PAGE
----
The Faculty of Education at Brock University was proud to host Nishnawbe Aski Nation Grand Chief Harvey Yesno June 9-10.
Grand Chief Yesno, who was delayed and unable to attend the celebration of a traditional birch bark canoe Tuesday, June 9, was able to particpate the faculty’s alumni and teaching awards breakfast prior to convocation on June 10.
The journey of the canoe has been a lengthy one, as its origins began in 2007 when a research team from the Brock University Tecumseh Centre for Aboriginal Research and Education met with students from Queen Elizabeth District High School in Sioux Lookout, Ontario as part of a research project. The canoe was built by the high school students using traditional methods, including harvesting the materials. They gave it to the Brock researchers, and it is now finally on display at the University’s Welch Hall, home to the Faculty of Education.
“A gift is a very special token in all cultures,” said Dean Fiona Blaikie to a gathering of about 30 people Tuesday afternoon. “Gifts symbolize connection, they symbolize relationships, they symbolize partnerships and the giving to us of the birch bark canoe symbolizes the connection we have with the Nishnawbe Aski a very importation connection and one we wish to continue.”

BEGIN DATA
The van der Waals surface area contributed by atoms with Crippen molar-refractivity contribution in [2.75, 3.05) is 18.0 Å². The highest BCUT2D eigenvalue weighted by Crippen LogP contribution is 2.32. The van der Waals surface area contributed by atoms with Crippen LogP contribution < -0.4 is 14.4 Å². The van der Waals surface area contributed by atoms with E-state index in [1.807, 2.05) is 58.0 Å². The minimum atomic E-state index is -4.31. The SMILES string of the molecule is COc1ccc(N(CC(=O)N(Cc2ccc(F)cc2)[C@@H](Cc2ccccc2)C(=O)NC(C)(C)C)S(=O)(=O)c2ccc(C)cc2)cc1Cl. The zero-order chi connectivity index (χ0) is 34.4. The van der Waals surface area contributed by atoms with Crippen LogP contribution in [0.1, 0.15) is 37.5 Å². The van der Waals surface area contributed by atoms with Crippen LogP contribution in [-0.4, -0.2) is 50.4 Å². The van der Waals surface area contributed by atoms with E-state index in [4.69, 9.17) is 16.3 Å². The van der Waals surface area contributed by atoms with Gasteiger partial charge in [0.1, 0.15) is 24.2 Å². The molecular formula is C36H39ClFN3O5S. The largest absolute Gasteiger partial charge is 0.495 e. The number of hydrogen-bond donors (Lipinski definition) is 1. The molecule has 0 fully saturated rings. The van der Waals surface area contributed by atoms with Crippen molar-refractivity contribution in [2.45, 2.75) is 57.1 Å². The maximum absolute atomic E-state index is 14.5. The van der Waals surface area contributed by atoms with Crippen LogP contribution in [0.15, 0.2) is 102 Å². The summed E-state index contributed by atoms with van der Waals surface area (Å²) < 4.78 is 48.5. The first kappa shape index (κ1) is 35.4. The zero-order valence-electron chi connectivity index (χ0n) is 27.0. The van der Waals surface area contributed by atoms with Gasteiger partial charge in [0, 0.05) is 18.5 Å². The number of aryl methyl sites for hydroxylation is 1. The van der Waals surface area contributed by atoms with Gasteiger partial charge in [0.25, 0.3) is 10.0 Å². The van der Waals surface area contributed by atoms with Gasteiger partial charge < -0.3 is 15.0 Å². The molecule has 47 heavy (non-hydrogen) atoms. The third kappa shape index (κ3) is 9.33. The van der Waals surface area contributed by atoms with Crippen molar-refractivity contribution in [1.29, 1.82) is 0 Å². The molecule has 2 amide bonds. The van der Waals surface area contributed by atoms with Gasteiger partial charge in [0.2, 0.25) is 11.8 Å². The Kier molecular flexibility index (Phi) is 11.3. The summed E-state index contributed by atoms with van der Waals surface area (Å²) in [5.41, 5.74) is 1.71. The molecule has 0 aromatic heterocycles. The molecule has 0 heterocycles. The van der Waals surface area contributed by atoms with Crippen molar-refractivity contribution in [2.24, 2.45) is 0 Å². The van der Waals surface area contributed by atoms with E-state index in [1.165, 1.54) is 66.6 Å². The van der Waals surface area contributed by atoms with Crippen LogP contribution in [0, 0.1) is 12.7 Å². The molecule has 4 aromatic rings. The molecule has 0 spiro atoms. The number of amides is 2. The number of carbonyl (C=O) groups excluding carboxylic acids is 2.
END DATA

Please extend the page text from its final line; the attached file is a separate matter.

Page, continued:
Brock President Jack Lightstone offered similar sentiments, recognizing the symbolism that runs throughout the canoe.
“The canoe to me symbolizes opportunity, symbolizes development, symbolizes growth, symbolizes making a better life,” said Brock President, Dr. Jack Lightstone. “In a way education is now one of those vehicles for opening up opportunity to all the peoples of our land.”
On Wednesday, June 10, Yesno joined Brock administrators on stage as students from the Faculty of Education, including nine graduates from the Bachelor of Education Primary/Junior Aboriginal program, were recognized during spring convocation.